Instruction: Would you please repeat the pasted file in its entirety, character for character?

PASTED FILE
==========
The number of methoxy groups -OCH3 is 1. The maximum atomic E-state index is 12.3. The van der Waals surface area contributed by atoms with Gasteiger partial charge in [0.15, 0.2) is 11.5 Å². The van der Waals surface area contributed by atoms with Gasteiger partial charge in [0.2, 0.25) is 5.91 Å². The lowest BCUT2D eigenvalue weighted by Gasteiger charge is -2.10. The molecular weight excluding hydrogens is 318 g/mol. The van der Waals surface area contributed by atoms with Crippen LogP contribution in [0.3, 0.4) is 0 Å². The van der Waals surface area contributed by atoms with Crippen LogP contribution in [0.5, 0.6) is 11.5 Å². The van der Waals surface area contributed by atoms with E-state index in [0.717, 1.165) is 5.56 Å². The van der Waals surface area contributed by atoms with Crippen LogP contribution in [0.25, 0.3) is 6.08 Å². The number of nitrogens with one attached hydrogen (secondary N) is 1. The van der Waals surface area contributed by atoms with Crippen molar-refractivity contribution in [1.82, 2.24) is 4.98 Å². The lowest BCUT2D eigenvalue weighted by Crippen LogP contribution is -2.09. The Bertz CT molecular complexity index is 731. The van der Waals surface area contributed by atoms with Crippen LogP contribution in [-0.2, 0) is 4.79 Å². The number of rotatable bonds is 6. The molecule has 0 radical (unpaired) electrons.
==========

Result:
The number of methoxy groups -OCH3 is 1. The maximum atomic E-state index is 12.3. The van der Waals surface area contributed by atoms with Gasteiger partial charge in [0.15, 0.2) is 11.5 Å². The van der Waals surface area contributed by atoms with Gasteiger partial charge in [0.2, 0.25) is 5.91 Å². The lowest BCUT2D eigenvalue weighted by Gasteiger charge is -2.10. The molecular weight excluding hydrogens is 318 g/mol. The van der Waals surface area contributed by atoms with Crippen LogP contribution in [0.3, 0.4) is 0 Å². The van der Waals surface area contributed by atoms with Crippen LogP contribution in [0.5, 0.6) is 11.5 Å². The van der Waals surface area contributed by atoms with E-state index in [0.717, 1.165) is 5.56 Å². The van der Waals surface area contributed by atoms with Crippen LogP contribution in [0.25, 0.3) is 6.08 Å². The number of nitrogens with one attached hydrogen (secondary N) is 1. The van der Waals surface area contributed by atoms with Crippen molar-refractivity contribution in [1.82, 2.24) is 4.98 Å². The lowest BCUT2D eigenvalue weighted by Crippen LogP contribution is -2.09. The Bertz CT molecular complexity index is 731. The van der Waals surface area contributed by atoms with Crippen LogP contribution in [-0.2, 0) is 4.79 Å². The number of rotatable bonds is 6. The molecule has 0 radical (unpaired) electrons.